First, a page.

Fears over seabed hazards

A TWO feet long spike, set of steps, razor sharp oil drum and part of a scaffold pole were among items embedded in the seabed where families were paddling and swimming.

By Richard Cornwell

A TWO feet long spike, set of steps, razor sharp oil drum and part of a scaffold pole were among items embedded in the seabed where families were paddling and swimming.

Some people enjoying the hot weather this summer have suffered cuts and grazes from the objects.

Resort officials at Felixstowe said today that shifting sands and strong tides had exposed the obstructions, some of which had been buried for years.


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Other items found during an operation to tidy up the near-shore area and make it safe included at Cobbold's Point the wooden remains of an old pier, on which a swimmer gashed his leg as he plunged into the waves.

Doreen Savage, chairman of the resort regeneration committee, said: "The record-breaking weather has brought more people to our resort but ironically it is also the vagaries of the weather that has been causing some problems on our beaches.

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"The tides mean that beaches are always changing and some of the recent strong waves have been revealing obstructions that have remained hidden for years or some that no-one even knew existed.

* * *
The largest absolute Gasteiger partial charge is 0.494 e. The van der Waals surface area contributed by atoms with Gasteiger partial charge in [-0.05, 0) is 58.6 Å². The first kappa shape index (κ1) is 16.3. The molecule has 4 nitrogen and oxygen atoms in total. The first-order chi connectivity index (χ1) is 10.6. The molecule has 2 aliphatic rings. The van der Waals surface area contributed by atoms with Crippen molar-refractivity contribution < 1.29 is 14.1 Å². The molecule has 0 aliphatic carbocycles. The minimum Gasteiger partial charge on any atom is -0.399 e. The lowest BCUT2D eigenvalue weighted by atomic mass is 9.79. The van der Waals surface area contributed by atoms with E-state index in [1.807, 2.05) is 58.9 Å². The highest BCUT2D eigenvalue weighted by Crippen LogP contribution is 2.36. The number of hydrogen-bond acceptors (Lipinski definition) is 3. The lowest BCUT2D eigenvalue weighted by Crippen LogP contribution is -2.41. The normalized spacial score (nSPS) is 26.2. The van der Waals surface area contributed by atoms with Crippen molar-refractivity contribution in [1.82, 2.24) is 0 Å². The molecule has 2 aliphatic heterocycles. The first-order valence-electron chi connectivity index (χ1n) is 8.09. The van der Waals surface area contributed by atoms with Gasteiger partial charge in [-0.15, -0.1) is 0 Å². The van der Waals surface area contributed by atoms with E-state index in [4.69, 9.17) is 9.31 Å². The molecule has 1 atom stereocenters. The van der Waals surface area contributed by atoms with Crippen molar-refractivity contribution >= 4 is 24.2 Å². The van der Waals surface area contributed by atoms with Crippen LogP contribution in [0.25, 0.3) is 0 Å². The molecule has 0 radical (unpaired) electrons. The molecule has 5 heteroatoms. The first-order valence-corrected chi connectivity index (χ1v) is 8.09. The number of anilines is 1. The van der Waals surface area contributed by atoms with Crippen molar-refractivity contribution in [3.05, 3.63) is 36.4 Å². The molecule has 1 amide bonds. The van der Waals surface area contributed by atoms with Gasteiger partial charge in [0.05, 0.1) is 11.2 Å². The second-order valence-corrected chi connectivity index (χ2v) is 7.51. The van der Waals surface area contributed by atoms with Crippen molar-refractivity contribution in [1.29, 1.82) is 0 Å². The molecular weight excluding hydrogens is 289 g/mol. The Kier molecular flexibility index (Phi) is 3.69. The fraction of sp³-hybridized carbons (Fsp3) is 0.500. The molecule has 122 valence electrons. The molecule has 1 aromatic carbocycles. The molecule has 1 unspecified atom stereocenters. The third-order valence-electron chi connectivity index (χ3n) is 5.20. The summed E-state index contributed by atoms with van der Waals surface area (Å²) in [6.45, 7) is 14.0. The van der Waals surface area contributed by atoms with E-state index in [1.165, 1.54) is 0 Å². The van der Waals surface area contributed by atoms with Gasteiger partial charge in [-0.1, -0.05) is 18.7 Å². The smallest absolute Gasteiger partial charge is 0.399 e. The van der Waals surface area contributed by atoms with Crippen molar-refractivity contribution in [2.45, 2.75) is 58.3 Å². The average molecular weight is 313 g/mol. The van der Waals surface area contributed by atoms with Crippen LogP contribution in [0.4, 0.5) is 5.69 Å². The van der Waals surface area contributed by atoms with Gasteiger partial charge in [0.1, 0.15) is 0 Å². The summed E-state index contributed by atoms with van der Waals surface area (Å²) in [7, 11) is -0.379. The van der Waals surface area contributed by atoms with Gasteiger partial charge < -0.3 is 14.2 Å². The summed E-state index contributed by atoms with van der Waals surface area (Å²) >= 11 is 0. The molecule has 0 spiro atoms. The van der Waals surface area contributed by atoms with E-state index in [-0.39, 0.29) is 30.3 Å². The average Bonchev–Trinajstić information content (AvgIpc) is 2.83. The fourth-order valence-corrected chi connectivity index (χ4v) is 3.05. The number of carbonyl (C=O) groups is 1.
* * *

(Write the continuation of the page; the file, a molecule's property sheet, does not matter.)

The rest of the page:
"We have staff checking our beaches on a daily basis because we know that unexpected hazards could emerge.

"All we can do is to act promptly when these do appear and great efforts were made last week to clean up the worst known areas."

The worst area was between The Dip at Cliff Road, Old Felixstowe, and Cobbold's Point, Undercliff Road East. Swimmers reported problems and warning signs and buoys were put in place.

"The most dangerous thing that our inspections revealed was a 50-gallon oil drum that was still three-quarters buried in the sand below the low water mark," said Mrs Savage.

"No-one can know how long it was there, but the shingle had clearly been wearing away at its rim and parts of it were almost razor sharp.

"Finding obstructions is one thing, being able to do anything quickly about them is something else as they would not be underwater obstructions if they were not hidden by the tide most of the time."

Removing the oil drum took two days' work at low tide with a digger.

Anyone spotting obstructions is asked to report them to the Felixstowe Tourist Information Centre on 01394 276770 or council engineers on 01394 444226 with an exact location and description so action can be taken.

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